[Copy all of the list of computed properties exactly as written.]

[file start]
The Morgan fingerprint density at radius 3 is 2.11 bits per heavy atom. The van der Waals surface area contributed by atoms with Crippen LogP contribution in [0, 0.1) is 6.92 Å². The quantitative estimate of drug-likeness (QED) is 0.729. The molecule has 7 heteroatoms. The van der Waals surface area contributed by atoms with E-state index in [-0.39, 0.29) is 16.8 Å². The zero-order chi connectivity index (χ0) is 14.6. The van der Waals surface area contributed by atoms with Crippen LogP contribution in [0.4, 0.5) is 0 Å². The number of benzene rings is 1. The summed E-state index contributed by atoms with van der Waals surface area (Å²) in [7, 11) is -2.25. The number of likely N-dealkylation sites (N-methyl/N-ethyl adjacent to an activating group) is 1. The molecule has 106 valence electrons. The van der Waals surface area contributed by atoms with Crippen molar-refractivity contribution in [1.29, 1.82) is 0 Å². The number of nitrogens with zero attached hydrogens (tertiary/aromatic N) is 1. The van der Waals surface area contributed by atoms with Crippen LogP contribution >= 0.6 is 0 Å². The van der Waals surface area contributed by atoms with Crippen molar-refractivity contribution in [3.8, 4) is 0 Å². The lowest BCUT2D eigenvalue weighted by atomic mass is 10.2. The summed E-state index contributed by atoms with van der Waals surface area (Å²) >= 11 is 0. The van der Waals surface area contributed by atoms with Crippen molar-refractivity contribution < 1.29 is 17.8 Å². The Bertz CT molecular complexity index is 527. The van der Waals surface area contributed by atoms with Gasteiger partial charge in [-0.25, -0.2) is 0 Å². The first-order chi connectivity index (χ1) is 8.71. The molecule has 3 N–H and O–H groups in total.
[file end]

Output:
The Morgan fingerprint density at radius 3 is 2.11 bits per heavy atom. The van der Waals surface area contributed by atoms with Crippen LogP contribution in [0, 0.1) is 6.92 Å². The quantitative estimate of drug-likeness (QED) is 0.729. The molecule has 7 heteroatoms. The van der Waals surface area contributed by atoms with E-state index in [-0.39, 0.29) is 16.8 Å². The zero-order chi connectivity index (χ0) is 14.6. The van der Waals surface area contributed by atoms with Crippen LogP contribution in [0.4, 0.5) is 0 Å². The number of benzene rings is 1. The summed E-state index contributed by atoms with van der Waals surface area (Å²) in [7, 11) is -2.25. The number of likely N-dealkylation sites (N-methyl/N-ethyl adjacent to an activating group) is 1. The molecule has 106 valence electrons. The van der Waals surface area contributed by atoms with Crippen molar-refractivity contribution in [1.29, 1.82) is 0 Å². The number of nitrogens with zero attached hydrogens (tertiary/aromatic N) is 1. The van der Waals surface area contributed by atoms with Crippen LogP contribution >= 0.6 is 0 Å². The van der Waals surface area contributed by atoms with Crippen molar-refractivity contribution in [3.8, 4) is 0 Å². The lowest BCUT2D eigenvalue weighted by atomic mass is 10.2. The summed E-state index contributed by atoms with van der Waals surface area (Å²) >= 11 is 0. The van der Waals surface area contributed by atoms with Crippen molar-refractivity contribution < 1.29 is 17.8 Å². The Bertz CT molecular complexity index is 527. The van der Waals surface area contributed by atoms with Gasteiger partial charge in [-0.25, -0.2) is 0 Å². The first-order chi connectivity index (χ1) is 8.71. The molecule has 3 N–H and O–H groups in total.